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The ecodevelopment project being implemented in Gir National Park has raked up a controversy on the issue of relocation of the native Maldhari community

 
By Neena Singh
Published: Monday 15 July 1996

Maldharis and cattle go togeth (Credit: Arvind Yadav / CSE)THE ecodevelopment project being prom6ted by the ministry of environment and forests (MEF) and the World Bank (WB) in seven protected areas, has' taised yet another storm regarding the issue of forced relocation. The venue this time is the Gir National Park, the only home of the Asiatic lion in India. It all began when the Saurashtra Paryavaran Samraksha Samiti - a local environmental group - alleged that the forest department (FD) was issuing fresh notices of eviction to the Maldharis, inhabitants of the Gir forests. The Maldharis were given a month's time to move out. The step was ostensibly taken to facilitate the project and Gir is one of the pilot areas under the project. The project's promoters claim that the entire exercise is based on 'voluntary relocation'.

Living in small settlements of four to five households each, called ness, the Maldharis earn their livelihood primarily by rearing livestock and selling milk products. The project area contains approximately 54 nesses supporting a population of 2,500 Maldharis with their 10,000-strong livestock. The Gir forest is also home to some 14 forest settlement villages. According to the Delhi-based Indian Institute of Public Administration's ecodevelopment indicative plan, the residents of these forest villages including the Maldharis, had been given concessions for grazing their cattle in the area. But a 1993 notification declared 115, 342 ha of the area as a national park, a step that has severely curtailed many of the traditional activities of the communities. Over the years, the Maldhari families that have been resettled to new locations have been encouraged to farm. But farming has not caught on in a big way, not only because the land is arid, but also due to the fact that the Maldharis have no previous experience as cultivators. As a result, some of them are now reduced to being wage labourers.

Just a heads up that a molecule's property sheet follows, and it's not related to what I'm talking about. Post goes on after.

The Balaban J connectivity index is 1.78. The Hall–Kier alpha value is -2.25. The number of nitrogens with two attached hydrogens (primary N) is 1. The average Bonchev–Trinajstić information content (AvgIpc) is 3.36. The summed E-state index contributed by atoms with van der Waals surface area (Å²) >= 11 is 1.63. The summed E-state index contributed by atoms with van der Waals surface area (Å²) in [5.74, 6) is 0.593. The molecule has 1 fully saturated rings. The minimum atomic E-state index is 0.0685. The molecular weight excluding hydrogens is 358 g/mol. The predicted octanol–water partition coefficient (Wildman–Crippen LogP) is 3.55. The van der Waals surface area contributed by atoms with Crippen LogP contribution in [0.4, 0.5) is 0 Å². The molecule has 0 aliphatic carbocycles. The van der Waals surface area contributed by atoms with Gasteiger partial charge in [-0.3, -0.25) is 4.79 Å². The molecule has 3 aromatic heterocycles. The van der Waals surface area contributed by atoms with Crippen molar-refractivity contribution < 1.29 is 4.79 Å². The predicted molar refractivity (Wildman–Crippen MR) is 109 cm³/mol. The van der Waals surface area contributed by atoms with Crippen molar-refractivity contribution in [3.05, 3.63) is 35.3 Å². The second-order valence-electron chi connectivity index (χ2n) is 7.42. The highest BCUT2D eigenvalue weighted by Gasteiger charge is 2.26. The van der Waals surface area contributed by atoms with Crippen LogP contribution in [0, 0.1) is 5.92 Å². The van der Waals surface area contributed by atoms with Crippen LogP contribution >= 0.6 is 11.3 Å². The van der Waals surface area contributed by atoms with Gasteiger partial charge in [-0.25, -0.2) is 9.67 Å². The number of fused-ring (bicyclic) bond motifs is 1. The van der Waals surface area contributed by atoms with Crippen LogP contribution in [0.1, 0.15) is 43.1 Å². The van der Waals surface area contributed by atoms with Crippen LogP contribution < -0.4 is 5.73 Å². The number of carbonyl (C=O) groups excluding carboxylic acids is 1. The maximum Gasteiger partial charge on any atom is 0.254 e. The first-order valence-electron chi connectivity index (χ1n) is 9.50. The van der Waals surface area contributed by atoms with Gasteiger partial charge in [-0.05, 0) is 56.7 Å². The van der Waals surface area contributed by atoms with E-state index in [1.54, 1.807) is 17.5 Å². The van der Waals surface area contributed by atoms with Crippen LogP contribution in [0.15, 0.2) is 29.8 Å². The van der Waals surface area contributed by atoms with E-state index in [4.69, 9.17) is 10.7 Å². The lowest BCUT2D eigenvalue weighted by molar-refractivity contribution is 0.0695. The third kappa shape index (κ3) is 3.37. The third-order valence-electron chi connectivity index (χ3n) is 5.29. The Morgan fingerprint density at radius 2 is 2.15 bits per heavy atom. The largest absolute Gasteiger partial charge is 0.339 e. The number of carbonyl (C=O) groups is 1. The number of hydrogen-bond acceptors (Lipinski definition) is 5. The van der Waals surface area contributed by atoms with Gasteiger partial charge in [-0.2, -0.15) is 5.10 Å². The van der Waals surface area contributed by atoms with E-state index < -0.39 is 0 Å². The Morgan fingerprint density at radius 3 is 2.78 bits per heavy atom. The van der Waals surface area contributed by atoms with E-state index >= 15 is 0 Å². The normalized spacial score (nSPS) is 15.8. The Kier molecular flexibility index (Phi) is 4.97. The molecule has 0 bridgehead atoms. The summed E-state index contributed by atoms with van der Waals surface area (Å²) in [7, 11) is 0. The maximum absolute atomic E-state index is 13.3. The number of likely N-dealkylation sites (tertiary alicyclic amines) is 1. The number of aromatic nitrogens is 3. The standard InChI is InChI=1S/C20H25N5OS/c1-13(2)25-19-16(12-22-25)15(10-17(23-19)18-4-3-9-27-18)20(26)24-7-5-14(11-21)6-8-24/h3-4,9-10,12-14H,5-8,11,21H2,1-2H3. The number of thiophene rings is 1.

Although local environmental groups claim that they have documentary evidence proving the issue of fresh notices to many families, the FD vehemently denies this. The conservator of forests is reported to have said that the three notices given were directed against 'illegal' residents of the forests, against whom many criminal offens cases had been registered. Another organisation, the Aga Khan Rural Support Programme, has confirmed the follow-up of the issue of relocation. Even the WB appraisal report agrees that relocation is a key issue in Gir and that in the long term, 11 the FD has a voluntary relocation plan for another 361 families presently living in the sanctuary." The ecodevelopment project endorses the blanket rule of no human intervention in a national park, as per the Wildlife Protection Act, 1972. There has neither been an attempt to assess the impact of the people on the ecosystem, nor have the traditional rights of the people been recognised, before embarking on the project.

However, matters seem to have calmed down at present mainly because the media has backed the strong protests from the Maldharis and the local groups working in Junagarh. At a meeting on ecodevelopment in New Delhi on June I - organised jointly by the MEF and the WB - some participants categorically asked the latter for an assurance that no forcible relocation would be attempted in Gir. Although the issue remains unresolved, at least the fact that the FD is 'forcing a choice' on the communities concerned, is crystal clear.

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